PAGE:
Victoria will become the fourth jurisdiction to introduce digital driver’s licences, with the state government to trial the plastic card alternative in the regional city of Ballarat in July before a state-wide rollout next year.
The planned trial and state-wide rollout of the new technology, announced on Monday, comes more than five years after the first digital driver’s licences were introduced by the South Australian government.
Since then, the New South Wales and Queensland governments have also either introduced or begun trialling digital driver’s licences with motorists, as a precursor to the digitisation of other credentials.
Victoria’s digital driver’s licence – which will be accessible through the Service Victoria app or the soon-to-be-launched VicRoads app – will include new security features, including a timed QR code that can used by police and business to verify authenticity and prevent fraudulent use.
The licence will also update in real-time to reflect any changes, such as a change of address or new licence conditions, and will be useable as a proof of identity even if the licence is revoked or cancelled.
Full licence holders residing in Ballarat will be able to sign up for the pilot from June, in preparation for the start of the trial in July. The trial will be expanded to learner and provisional licence holders from September.
Trials are also expected to take place in other locations at a later date, according to VicRoads. Ballarat, which was chosen for the trial due to its “population size and the great mix of businesses and venues”, will be used to “refine” the trial process.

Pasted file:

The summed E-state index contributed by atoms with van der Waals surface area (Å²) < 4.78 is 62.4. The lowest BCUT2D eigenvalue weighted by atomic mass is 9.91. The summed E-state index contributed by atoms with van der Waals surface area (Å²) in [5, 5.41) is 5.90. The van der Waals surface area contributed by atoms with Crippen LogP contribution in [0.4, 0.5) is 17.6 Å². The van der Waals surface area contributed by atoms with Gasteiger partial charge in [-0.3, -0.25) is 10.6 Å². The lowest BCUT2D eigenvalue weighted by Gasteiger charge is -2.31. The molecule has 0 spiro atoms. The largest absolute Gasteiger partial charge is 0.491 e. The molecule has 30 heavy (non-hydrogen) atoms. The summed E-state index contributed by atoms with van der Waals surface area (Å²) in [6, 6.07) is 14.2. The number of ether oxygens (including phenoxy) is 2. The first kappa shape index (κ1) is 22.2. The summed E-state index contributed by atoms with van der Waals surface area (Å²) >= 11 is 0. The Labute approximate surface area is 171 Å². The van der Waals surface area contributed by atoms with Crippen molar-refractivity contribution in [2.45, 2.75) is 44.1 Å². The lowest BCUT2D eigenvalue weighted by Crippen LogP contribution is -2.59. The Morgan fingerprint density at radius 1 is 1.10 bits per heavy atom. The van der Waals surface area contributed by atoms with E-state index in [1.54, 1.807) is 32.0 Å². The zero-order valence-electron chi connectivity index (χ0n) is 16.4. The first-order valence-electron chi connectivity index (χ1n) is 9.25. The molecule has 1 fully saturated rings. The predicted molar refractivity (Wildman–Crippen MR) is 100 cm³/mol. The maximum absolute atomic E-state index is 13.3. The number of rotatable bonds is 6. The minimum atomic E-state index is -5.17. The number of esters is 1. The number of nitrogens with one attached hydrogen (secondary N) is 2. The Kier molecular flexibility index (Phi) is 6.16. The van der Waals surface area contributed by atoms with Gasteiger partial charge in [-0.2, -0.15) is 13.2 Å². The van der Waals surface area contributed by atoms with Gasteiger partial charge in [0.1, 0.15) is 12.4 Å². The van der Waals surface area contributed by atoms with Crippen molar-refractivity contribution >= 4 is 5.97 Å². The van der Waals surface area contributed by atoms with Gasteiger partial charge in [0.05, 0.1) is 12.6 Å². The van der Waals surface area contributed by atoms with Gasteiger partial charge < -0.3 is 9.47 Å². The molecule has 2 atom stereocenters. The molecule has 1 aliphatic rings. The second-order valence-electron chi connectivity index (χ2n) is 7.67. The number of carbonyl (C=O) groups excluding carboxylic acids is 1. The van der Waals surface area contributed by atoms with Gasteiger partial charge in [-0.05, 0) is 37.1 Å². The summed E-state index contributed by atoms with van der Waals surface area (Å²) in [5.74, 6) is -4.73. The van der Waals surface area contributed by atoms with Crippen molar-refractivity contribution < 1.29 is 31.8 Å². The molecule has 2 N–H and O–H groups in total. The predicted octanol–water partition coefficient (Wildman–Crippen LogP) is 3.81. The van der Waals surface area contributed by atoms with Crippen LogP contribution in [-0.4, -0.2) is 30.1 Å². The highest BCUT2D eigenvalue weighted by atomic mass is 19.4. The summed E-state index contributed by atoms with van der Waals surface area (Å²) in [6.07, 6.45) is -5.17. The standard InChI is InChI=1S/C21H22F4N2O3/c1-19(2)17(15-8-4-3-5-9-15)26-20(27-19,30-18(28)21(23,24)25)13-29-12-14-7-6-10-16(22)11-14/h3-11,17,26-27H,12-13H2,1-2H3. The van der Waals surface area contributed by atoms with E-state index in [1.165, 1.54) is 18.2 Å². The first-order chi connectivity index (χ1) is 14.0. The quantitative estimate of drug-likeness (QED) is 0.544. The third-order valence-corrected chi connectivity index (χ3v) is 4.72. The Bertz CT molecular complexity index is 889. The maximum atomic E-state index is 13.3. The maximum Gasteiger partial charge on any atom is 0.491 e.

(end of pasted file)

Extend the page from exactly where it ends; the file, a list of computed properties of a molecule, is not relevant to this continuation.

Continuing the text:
Feedback from motorists, licenced venues and other retailers, as well as Victoria Police, will be sought following the trial, with suggestions to be incorporated into any future state-wide rollout.
“We know Victorians want digital driver licences and that’s why this trial is such a big step before further rollout occurs,” Minister for Roads and Road Safety Melissa Horne said in a statement.
“A digital driver licence will make it easier and more convenient for Victorian motorists and it will help businesses and authorities to verify identity with minimum time and fuss.”
Minister for Government Services Danny Pearson said the “word-class technology” used for the digital drivers licence would give motorists greater control over personal information sharing.
Last year, Mr Pearson refused to confirm that the development of digital driver’s licence was an “active project”, instead only saying that “conversations are occurring” between services lead, Service Victoria, and the Department of Transport.
Mr Pearson also didn’t say if any of the almost $100 million in funding for the new Service Victoria agency would go towards a digital drivers licence project – which subsequently materialised.
South Australia was the first jurisdiction to launch digital drivers licences in October 2017 through its myGov SA app, followed two years later by New South Wales in October 2019. NSW trials began in late 2017, suggesting Victoria’s rollout could be closer to the end of 2024.
Queensland is currently trialling its digital drivers licence in Townsville ahead of a state-wide rollout slated for later this year. The trial follows a pilot in the regional Queensland towns of Maryborough and Hervey Bay that began in 2021.
In New South Wales, the plastic card alternative has been widely adopted, with more than 77 per cent of New South Wales motorists opting for a digital drivers licence. Of those opting in, almost half took up the digital licence in the first year – three times the government’s initial estimate.
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